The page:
Busiek State Forest and Wildlife Conservation Area

Just 14 miles outside of Branson, immerse yourself in nature at the Busiek State Forest and Wildlife Conservation Area, a 2,502-acre expanse of creeks and rocky hills. Visitors have access to almost 20 miles of well-marked nature trails that are perfect for biking, hiking, and horseback riding.

Although the creeks are too small for fishing, Busiek State Forest does offer seasonal hunting with a permit. The park also has an unstaffed shooting range that is open to the public. Open year round, Busiek State Forest allows pets on leashes and admission is free.

Table Rock Lake

Table Rock Lake

Image courtesy Doug Wertman | Flickr

One of the most popular destinations in the Ozarks, Table Rock Lake offers nearly 800 miles of shoreline and dazzlingly clear water. You can sunbathe and play volleyball in the soft sands of Moonshine Beach, or escape the crowds and go swimming in the Beaver area on the lake’s southwest corner.

For more fun on the water, rent a pontoon boat from the Indian Point Marina, take a guided tour on the 48-foot catamaran Spirit of America, or go on a SCUBA diving adventure. Table Rock Lake is also famous for being one of the top bass fishing spots in the country, and fishermen frequently catch large bluegill and crappie as well. If you enjoy relaxing on the water, you can book a trip on the Showboat Branson Belle for a two-hour cruise that includes live entertainment and lunch or dinner.

Ruth and Paul Henning Conservation Area

A free attraction just west of Branson, the Ruth and Paul Henning Conservation Area features more than 1,500 acres of scenic wilderness and an observation tower and lookout with stunning views of the Ozarks. Hikers can explore the steep hills, oak and hickory forests, and open glades on paved or dirt trails dotted with benches.

Also within the conservation area is a permanent stream called Roark Creek, which is a relatively untouched Ozark headwaters stream. Bird watching is popular in the conservation area and four information kiosks explain the habitats in the park.

Marvel Cave

Opened to tourists in 1894, Marvel Cave is one of the Ozark’s most amazing sites and it was first discovered around 1500 by Native Americans of the Osage Tribe, who named the cave Devil’s Den. For hundreds of years, explorers and industrialists ventured into the cave, but it wasn’t until after 1927 that the site was renamed Marvel Cave. An entrepreneurial family went on to develop Silver Dollar City theme park around the opening to Marvel Cave, and the area has since become one of Branson’s most well-known attractions.

During the 60-minute cave tour, you’ll travel 300 feet underground in the wet limestone cave and discover intricate formations that continue to grow and change. The tour starts in the magnificent Cathedral Room, which is the most expansive cave entrance in the country. Led by an experienced cave guide, you will travel over ramps and climb approximately 600 stairs surrounded by carefully lit rock formations. The guide will also provide geological and historical information about Marvel Cave.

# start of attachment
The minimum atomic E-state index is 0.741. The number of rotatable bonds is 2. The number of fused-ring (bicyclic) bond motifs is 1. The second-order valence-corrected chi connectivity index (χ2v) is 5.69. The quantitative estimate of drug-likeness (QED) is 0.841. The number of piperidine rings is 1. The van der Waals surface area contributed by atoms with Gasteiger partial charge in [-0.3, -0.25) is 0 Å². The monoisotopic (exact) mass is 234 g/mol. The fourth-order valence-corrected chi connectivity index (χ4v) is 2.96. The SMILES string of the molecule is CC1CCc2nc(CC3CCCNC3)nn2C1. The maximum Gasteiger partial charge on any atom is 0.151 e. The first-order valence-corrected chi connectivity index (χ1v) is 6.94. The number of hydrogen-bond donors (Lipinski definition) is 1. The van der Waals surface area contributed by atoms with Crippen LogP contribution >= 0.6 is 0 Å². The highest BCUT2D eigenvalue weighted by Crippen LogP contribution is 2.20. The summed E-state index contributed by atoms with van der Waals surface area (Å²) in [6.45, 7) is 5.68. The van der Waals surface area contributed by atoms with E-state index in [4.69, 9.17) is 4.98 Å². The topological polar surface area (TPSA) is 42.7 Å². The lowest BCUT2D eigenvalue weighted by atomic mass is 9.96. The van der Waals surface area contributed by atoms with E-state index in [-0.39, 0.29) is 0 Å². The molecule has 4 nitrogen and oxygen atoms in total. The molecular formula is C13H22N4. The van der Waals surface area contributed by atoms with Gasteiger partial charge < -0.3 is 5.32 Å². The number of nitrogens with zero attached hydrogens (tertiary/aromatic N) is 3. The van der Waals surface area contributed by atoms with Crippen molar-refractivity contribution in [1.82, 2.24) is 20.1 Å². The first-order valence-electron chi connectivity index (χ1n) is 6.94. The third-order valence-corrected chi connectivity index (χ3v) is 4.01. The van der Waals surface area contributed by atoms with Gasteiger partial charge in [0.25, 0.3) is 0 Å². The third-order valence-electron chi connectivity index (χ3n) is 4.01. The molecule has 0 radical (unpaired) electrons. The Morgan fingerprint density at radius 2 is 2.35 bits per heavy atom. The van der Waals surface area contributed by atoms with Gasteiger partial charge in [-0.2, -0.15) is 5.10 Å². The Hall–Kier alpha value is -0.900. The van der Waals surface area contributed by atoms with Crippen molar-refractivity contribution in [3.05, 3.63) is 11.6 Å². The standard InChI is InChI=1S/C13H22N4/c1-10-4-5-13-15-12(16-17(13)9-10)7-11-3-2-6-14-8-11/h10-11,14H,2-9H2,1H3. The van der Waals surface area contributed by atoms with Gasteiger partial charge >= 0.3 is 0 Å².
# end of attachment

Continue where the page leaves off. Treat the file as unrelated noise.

Dogwood Canyon Nature Park

Spanning 10,000 acres, Dogwood Canyon Nature Park contains some of the most scenic landscapes in the Ozark Mountains and lies just 30 minutes outside of Branson on the Missouri and Arkansas border. While the park offers a gift shop and other conveniences, it’s known for its rugged terrain, which has remained largely untouched over the years.

You can enjoy a wide range of outdoor activities in Dogwood Canyon Nature Park, including horseback riding, trout fishing, hiking, and back-country jeep tours. For the aspiring angler, the park maintains a popular fly-fishing school with two-day courses on the picturesque streams that run through the lush forests and meadows in the park.

Lake of the Ozarks

The largest man-made reservoir in Missouri, Lake of the Ozarks is located two hours from the Branson area in the heart of the state. The lake offers more than 1,150 miles of shoreline, with a 92-mile main channel that is ideal for boating, fishing, and sailing.

As part of Lake of the Ozarks State Park, the lake is surrounded by beautiful wooded terrain, with 12 winding trails for hiking and biking. The state park also features the Ozark Caverns, which are open for tours by lantern light.

Fantastic Caverns

Discovered by a farmer and his dog in 1862, Fantastic Caverns is the only cave in America that you can tour by vehicle. The jeep-drawn trams depart every half hour for 60-minute tours of the cave, which is located in Springfield, Missouri.

Open all year, Fantastic Caverns is an all-season destination because the cave remains comfortable year round at about 60 degrees. Fantastic Caverns is the perfect trip for families with young children and people with limited mobility who may not be able to explore some of the other caves in the Ozarks on foot.